Rothbart: It’s sixteen personal essays. Some are about my own misadventures in relationships and many are about interesting people I’ve met over the last ten years traveling the country doing FOUND Magazine, and stuff about people I’ve crossed paths with and gotten to know. There a couple impetuses for writing the book. For thirteen years I’ve been sharing people’s most intimate notes and letters in FOUND magazine so I thought it was only fair to share these raw revealing aspects of myself. Also I love reading personal essays and thought it would be fun to try writing some. There was one I wrote for GQ magazine about this phone sex relationship I have with a total stranger, and I was worried that people would think I was a complete freak, but people really enjoyed it and it emboldened me to write more personal essays.
Rothbart: These found notes, they spark your imagination, they make you wonder about a stranger’s life. Glimpsing somebody, whether it’s a girl across a bar or an old man on a bus, getting to know these people, it’s like a found note come to live. Someone you might ordinarily pass by, a kid selling hip hop CDs on the sidewalk outside a bar in LA — you might just glimpse him and keep walking. I feel like I had the opportunity to talk with that person. In that case his name was Hakim Selby and he was trying to go up north to Canada, so I ended up giving him a ride to San Francisco. I ended up getting his whole life story and he’s now touring with me on this trip, playing DJ. The book is about discovering the actual lives behind strangers you might just pass on the street. There’s also a sword swallower I met in West Virginia, Brett Loudermilk — he also tours with me.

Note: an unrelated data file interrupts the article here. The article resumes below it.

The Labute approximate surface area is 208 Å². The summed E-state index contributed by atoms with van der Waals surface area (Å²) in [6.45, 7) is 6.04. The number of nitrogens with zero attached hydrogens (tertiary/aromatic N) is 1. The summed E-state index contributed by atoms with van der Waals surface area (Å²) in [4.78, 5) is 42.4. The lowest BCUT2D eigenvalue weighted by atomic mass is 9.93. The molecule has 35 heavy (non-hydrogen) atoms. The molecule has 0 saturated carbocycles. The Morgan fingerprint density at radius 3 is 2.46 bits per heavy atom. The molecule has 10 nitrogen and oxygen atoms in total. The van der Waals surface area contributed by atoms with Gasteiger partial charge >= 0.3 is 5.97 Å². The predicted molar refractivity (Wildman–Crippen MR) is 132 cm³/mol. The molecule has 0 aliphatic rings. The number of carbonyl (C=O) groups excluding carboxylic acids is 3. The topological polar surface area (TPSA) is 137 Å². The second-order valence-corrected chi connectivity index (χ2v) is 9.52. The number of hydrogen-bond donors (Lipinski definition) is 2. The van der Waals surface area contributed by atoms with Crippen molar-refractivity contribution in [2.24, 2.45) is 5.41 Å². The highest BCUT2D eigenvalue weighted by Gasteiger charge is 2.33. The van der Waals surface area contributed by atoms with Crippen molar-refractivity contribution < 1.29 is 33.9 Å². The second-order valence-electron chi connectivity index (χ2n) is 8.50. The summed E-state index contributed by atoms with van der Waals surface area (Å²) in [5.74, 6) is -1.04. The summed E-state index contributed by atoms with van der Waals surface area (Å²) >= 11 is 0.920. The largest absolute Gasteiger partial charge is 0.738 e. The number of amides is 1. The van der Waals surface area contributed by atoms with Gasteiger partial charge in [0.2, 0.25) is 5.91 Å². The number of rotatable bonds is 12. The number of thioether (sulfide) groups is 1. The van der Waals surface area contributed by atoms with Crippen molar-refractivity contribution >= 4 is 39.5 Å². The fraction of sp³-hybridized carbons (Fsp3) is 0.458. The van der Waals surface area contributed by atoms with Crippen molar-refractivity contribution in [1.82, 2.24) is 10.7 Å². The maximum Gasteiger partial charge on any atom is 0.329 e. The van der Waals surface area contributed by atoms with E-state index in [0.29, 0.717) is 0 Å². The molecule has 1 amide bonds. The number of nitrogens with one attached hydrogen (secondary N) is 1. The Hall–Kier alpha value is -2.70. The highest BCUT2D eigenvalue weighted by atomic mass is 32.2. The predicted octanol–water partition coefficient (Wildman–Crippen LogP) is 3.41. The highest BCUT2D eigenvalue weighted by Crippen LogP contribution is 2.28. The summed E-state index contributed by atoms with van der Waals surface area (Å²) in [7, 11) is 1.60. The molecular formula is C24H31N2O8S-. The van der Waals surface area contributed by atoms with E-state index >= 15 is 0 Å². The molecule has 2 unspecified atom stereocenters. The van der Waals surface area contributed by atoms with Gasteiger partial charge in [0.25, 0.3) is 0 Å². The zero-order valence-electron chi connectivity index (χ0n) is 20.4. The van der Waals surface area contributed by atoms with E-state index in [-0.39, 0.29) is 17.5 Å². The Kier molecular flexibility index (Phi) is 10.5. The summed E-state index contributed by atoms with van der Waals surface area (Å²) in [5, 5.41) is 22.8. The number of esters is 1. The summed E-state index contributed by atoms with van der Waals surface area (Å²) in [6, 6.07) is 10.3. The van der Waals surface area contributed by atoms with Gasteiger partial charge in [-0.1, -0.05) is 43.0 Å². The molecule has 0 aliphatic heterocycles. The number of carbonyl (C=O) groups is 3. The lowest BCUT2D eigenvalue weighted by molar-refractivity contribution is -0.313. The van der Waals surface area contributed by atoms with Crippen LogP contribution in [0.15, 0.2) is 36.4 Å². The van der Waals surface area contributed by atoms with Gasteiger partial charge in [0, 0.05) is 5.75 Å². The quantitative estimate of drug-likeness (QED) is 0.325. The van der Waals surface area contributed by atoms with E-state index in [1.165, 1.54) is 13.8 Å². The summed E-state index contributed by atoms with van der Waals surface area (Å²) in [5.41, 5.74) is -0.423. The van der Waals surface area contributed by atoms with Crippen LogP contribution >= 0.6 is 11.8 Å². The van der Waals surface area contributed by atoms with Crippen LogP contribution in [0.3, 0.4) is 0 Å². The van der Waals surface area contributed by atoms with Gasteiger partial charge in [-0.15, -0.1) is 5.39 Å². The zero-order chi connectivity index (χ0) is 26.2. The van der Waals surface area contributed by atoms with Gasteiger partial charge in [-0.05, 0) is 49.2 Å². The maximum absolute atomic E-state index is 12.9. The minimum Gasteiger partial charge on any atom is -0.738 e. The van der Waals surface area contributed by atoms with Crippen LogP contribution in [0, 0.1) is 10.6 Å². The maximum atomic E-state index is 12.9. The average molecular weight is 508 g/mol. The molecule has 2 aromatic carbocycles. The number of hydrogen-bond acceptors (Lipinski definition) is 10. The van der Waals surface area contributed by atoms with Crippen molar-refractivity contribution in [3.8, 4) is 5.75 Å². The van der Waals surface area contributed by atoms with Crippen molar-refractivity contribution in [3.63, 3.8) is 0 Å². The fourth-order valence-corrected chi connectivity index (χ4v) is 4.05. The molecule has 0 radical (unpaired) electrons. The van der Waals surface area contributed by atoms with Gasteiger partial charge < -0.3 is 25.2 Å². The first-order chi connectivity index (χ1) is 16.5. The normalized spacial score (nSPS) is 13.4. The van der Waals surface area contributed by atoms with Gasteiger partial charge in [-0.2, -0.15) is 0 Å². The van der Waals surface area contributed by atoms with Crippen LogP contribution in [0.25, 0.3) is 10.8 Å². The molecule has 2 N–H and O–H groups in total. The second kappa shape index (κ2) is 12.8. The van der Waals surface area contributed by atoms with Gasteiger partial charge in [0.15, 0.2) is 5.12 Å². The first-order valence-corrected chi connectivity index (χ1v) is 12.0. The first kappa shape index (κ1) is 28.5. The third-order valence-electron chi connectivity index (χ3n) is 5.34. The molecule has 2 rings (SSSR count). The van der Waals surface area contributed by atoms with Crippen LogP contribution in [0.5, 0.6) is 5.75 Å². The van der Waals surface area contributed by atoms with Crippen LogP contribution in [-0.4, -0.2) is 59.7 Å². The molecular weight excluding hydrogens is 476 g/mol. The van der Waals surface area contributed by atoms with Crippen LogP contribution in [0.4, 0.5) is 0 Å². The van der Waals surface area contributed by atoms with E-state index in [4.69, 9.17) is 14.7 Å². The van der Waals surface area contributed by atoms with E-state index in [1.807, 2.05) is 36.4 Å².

Rothbart: The book, I’m proud of it. It came out in hardcover a year ago but in paperback last week. I’ve been getting these beautiful emails from people who have told me how much the book has inspired them, excited them, and made them want to hit the road looking for their own adventures. People tell me, “I’ve read your book and I feel like I know a lot about you,” and I respond, “You probably do know a lot about me,” and that makes them comfortable opening up to me and telling me their own life stories.
You can catch Davy Rothbart in Somerville this Thursday, or later in Portland, Maine and Portsmouth, New Hampshire. Buy the book in any bookstore, and for details on the tour, see www.myheartisanidiotbook.com/tour/.